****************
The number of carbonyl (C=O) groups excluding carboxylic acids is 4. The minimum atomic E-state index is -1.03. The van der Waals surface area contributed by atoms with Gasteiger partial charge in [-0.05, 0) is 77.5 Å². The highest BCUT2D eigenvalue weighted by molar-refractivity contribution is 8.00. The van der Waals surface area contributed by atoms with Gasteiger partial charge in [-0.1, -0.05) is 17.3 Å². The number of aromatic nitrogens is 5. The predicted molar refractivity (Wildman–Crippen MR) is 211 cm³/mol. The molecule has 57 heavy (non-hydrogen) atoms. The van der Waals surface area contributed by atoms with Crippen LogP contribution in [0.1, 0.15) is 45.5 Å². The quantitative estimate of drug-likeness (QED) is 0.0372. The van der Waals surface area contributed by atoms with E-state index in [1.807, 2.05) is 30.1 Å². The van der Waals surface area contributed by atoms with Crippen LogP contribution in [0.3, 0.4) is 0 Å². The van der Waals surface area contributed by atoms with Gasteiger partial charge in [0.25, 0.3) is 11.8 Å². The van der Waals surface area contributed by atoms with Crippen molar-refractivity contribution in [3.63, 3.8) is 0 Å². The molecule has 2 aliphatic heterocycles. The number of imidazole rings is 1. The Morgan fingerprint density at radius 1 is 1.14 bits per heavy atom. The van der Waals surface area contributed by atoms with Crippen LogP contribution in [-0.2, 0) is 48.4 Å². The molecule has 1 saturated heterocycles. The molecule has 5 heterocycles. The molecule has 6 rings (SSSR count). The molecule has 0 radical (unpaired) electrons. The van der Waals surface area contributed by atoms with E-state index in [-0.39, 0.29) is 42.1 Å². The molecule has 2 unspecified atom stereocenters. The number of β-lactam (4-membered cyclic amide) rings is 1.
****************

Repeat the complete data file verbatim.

The number of carbonyl (C=O) groups excluding carboxylic acids is 4. The minimum atomic E-state index is -1.03. The van der Waals surface area contributed by atoms with Gasteiger partial charge in [-0.05, 0) is 77.5 Å². The highest BCUT2D eigenvalue weighted by molar-refractivity contribution is 8.00. The van der Waals surface area contributed by atoms with Gasteiger partial charge in [-0.1, -0.05) is 17.3 Å². The number of aromatic nitrogens is 5. The predicted molar refractivity (Wildman–Crippen MR) is 211 cm³/mol. The molecule has 57 heavy (non-hydrogen) atoms. The van der Waals surface area contributed by atoms with Crippen LogP contribution in [0.1, 0.15) is 45.5 Å². The quantitative estimate of drug-likeness (QED) is 0.0372. The van der Waals surface area contributed by atoms with E-state index in [1.807, 2.05) is 30.1 Å². The van der Waals surface area contributed by atoms with Crippen LogP contribution in [0.3, 0.4) is 0 Å². The van der Waals surface area contributed by atoms with Gasteiger partial charge in [0.25, 0.3) is 11.8 Å². The van der Waals surface area contributed by atoms with Crippen molar-refractivity contribution in [3.63, 3.8) is 0 Å². The molecule has 2 aliphatic heterocycles. The number of imidazole rings is 1. The Morgan fingerprint density at radius 1 is 1.14 bits per heavy atom. The van der Waals surface area contributed by atoms with Crippen LogP contribution in [-0.2, 0) is 48.4 Å². The molecule has 1 saturated heterocycles. The molecule has 5 heterocycles. The molecule has 6 rings (SSSR count). The molecule has 0 radical (unpaired) electrons. The van der Waals surface area contributed by atoms with E-state index in [-0.39, 0.29) is 42.1 Å². The molecule has 2 unspecified atom stereocenters. The number of β-lactam (4-membered cyclic amide) rings is 1.